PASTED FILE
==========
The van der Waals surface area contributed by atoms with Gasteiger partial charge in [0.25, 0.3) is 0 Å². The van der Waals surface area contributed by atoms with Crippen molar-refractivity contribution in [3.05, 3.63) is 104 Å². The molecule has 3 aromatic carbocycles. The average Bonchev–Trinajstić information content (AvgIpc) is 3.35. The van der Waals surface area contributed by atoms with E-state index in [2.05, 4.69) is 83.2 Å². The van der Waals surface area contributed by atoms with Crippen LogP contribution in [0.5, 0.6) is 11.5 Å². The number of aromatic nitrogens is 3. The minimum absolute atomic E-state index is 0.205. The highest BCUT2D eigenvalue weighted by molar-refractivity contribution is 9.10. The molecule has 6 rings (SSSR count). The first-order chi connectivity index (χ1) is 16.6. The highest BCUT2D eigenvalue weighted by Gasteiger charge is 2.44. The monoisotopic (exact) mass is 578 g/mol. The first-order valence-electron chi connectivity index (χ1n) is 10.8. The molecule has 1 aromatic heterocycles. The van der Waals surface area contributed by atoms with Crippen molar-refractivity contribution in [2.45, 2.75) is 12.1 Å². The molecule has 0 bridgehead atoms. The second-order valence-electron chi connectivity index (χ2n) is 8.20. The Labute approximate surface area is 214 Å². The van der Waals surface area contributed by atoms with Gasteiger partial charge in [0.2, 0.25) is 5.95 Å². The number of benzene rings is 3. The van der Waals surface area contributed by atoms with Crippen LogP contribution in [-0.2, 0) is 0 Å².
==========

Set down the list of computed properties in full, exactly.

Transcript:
The van der Waals surface area contributed by atoms with Gasteiger partial charge in [0.25, 0.3) is 0 Å². The van der Waals surface area contributed by atoms with Crippen molar-refractivity contribution in [3.05, 3.63) is 104 Å². The molecule has 3 aromatic carbocycles. The average Bonchev–Trinajstić information content (AvgIpc) is 3.35. The van der Waals surface area contributed by atoms with E-state index in [2.05, 4.69) is 83.2 Å². The van der Waals surface area contributed by atoms with Crippen LogP contribution in [0.5, 0.6) is 11.5 Å². The number of aromatic nitrogens is 3. The minimum absolute atomic E-state index is 0.205. The highest BCUT2D eigenvalue weighted by molar-refractivity contribution is 9.10. The molecule has 6 rings (SSSR count). The first-order chi connectivity index (χ1) is 16.6. The highest BCUT2D eigenvalue weighted by Gasteiger charge is 2.44. The monoisotopic (exact) mass is 578 g/mol. The first-order valence-electron chi connectivity index (χ1n) is 10.8. The molecule has 1 aromatic heterocycles. The van der Waals surface area contributed by atoms with Crippen molar-refractivity contribution in [2.45, 2.75) is 12.1 Å². The molecule has 0 bridgehead atoms. The second-order valence-electron chi connectivity index (χ2n) is 8.20. The Labute approximate surface area is 214 Å². The van der Waals surface area contributed by atoms with Gasteiger partial charge in [0.2, 0.25) is 5.95 Å². The number of benzene rings is 3. The van der Waals surface area contributed by atoms with Crippen LogP contribution in [-0.2, 0) is 0 Å².